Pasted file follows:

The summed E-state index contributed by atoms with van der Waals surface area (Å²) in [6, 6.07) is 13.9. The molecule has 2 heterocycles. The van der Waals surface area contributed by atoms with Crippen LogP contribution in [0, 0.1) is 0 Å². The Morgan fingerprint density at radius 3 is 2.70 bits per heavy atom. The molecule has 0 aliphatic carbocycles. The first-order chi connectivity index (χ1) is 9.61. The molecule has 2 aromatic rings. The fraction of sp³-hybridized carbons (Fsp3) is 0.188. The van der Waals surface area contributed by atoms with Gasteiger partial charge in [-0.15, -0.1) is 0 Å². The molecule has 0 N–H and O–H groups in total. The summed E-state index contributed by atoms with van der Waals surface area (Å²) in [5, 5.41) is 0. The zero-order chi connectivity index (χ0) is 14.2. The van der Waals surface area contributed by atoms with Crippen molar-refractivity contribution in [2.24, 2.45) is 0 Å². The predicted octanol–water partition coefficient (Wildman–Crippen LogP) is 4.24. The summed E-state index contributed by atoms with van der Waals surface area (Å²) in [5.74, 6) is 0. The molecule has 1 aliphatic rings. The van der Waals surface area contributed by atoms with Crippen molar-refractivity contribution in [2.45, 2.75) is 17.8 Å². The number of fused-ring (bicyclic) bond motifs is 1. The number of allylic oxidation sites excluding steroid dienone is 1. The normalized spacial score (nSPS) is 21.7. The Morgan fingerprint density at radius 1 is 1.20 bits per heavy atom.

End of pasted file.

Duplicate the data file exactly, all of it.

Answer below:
The summed E-state index contributed by atoms with van der Waals surface area (Å²) in [6, 6.07) is 13.9. The molecule has 2 heterocycles. The van der Waals surface area contributed by atoms with Crippen LogP contribution in [0, 0.1) is 0 Å². The Morgan fingerprint density at radius 3 is 2.70 bits per heavy atom. The molecule has 0 aliphatic carbocycles. The first-order chi connectivity index (χ1) is 9.61. The molecule has 2 aromatic rings. The fraction of sp³-hybridized carbons (Fsp3) is 0.188. The van der Waals surface area contributed by atoms with Gasteiger partial charge in [-0.15, -0.1) is 0 Å². The molecule has 0 N–H and O–H groups in total. The summed E-state index contributed by atoms with van der Waals surface area (Å²) in [5, 5.41) is 0. The zero-order chi connectivity index (χ0) is 14.2. The van der Waals surface area contributed by atoms with Crippen molar-refractivity contribution in [2.24, 2.45) is 0 Å². The predicted octanol–water partition coefficient (Wildman–Crippen LogP) is 4.24. The summed E-state index contributed by atoms with van der Waals surface area (Å²) in [5.74, 6) is 0. The molecule has 1 aliphatic rings. The van der Waals surface area contributed by atoms with Crippen molar-refractivity contribution in [2.45, 2.75) is 17.8 Å². The number of fused-ring (bicyclic) bond motifs is 1. The number of allylic oxidation sites excluding steroid dienone is 1. The normalized spacial score (nSPS) is 21.7. The Morgan fingerprint density at radius 1 is 1.20 bits per heavy atom.